I’m expecting you already know about the important Oracle v. Google court case over Android’s use of Java APIs, including both copyright and patent claims. But it would be hard to find a more detailed and direct account than Groklaw’s series of notes from the courtroom like this one from the copyright phase, ultimately subtitled Partial Verdict; Oracle Wins Nothing That Matters. For the entire ongoing catalog, try this rabbit hole.
Having read direct courtroom reporting and the Court’s own documents, the headlines in some mainstream news outlets declaring Oracle the “winner” and Google “guilty” will start to look awfully remote and more than a little bizarre. Google has moved for a new case since this jury was unable to determine whether their code constitutes a “fair use” of the Java API, so we might get to see the whole thing play out again.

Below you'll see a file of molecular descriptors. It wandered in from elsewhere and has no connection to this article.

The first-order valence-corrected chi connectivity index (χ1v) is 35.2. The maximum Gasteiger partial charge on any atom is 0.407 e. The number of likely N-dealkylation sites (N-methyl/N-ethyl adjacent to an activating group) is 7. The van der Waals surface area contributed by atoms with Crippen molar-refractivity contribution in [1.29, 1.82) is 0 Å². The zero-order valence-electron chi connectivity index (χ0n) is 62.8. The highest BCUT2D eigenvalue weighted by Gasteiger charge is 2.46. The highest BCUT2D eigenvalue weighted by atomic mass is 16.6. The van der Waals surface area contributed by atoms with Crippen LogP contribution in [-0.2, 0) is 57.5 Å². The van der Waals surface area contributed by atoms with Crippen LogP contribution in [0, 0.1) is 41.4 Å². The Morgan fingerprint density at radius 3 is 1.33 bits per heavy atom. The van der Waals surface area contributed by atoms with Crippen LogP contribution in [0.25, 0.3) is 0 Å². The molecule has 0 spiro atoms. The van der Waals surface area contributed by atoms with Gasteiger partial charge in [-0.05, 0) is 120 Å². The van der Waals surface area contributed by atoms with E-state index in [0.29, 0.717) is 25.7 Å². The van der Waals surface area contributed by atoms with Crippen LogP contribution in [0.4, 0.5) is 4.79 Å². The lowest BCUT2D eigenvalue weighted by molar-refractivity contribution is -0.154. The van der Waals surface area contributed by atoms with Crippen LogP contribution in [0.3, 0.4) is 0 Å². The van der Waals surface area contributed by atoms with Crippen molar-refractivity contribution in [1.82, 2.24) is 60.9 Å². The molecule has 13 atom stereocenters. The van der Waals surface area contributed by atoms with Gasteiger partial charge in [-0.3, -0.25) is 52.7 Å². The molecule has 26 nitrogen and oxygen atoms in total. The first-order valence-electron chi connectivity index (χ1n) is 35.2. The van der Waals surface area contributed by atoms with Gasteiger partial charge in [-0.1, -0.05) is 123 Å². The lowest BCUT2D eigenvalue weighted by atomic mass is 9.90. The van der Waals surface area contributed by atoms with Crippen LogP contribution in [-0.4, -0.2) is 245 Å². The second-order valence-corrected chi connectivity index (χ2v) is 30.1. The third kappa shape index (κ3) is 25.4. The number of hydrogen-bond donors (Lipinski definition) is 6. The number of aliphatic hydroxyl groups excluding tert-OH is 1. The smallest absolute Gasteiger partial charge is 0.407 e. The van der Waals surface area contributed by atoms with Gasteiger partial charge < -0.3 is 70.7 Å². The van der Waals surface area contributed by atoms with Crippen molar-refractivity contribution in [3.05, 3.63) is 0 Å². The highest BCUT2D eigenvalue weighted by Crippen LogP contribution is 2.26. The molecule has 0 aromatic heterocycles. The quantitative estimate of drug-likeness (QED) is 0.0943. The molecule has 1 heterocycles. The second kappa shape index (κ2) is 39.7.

More likely, the Court itself could deliver definitive resolution to the question whether APIs are copyrightable, particularly if the Court’s opinion converges its EU counterpart in a very recent case (Ars Technica via Google Cache, since the original is 404-ing for some reason). One can hope. The EU ruling was particularly bold because it protects reimplementation to the extent of voiding any agreements (read: EULAs) inhibiting that right. That is a smart extra step in order to make the rights not immediately click-through disposable.
For more, follow along during the trial’s current patent phase at Groklaw.